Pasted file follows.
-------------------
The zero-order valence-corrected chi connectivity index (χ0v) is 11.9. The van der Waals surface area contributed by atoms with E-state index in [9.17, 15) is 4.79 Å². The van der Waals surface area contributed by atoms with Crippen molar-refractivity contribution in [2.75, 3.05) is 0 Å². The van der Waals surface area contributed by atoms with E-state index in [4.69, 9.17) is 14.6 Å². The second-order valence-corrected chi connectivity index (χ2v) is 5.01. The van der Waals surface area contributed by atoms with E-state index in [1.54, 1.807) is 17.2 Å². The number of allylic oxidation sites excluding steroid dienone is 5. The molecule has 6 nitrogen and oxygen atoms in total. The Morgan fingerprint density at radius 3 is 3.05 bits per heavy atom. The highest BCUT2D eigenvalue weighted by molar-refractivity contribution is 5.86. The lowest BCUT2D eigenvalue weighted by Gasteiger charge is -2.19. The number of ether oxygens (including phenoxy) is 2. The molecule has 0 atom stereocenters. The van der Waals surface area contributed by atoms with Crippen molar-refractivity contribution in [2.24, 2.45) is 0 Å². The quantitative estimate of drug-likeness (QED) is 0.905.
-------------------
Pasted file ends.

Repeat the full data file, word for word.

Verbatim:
The zero-order valence-corrected chi connectivity index (χ0v) is 11.9. The van der Waals surface area contributed by atoms with E-state index in [9.17, 15) is 4.79 Å². The van der Waals surface area contributed by atoms with Crippen molar-refractivity contribution in [2.75, 3.05) is 0 Å². The van der Waals surface area contributed by atoms with E-state index in [4.69, 9.17) is 14.6 Å². The second-order valence-corrected chi connectivity index (χ2v) is 5.01. The van der Waals surface area contributed by atoms with E-state index in [1.54, 1.807) is 17.2 Å². The number of allylic oxidation sites excluding steroid dienone is 5. The molecule has 6 nitrogen and oxygen atoms in total. The Morgan fingerprint density at radius 3 is 3.05 bits per heavy atom. The highest BCUT2D eigenvalue weighted by molar-refractivity contribution is 5.86. The lowest BCUT2D eigenvalue weighted by Gasteiger charge is -2.19. The number of ether oxygens (including phenoxy) is 2. The molecule has 0 atom stereocenters. The van der Waals surface area contributed by atoms with Crippen molar-refractivity contribution in [2.24, 2.45) is 0 Å². The quantitative estimate of drug-likeness (QED) is 0.905.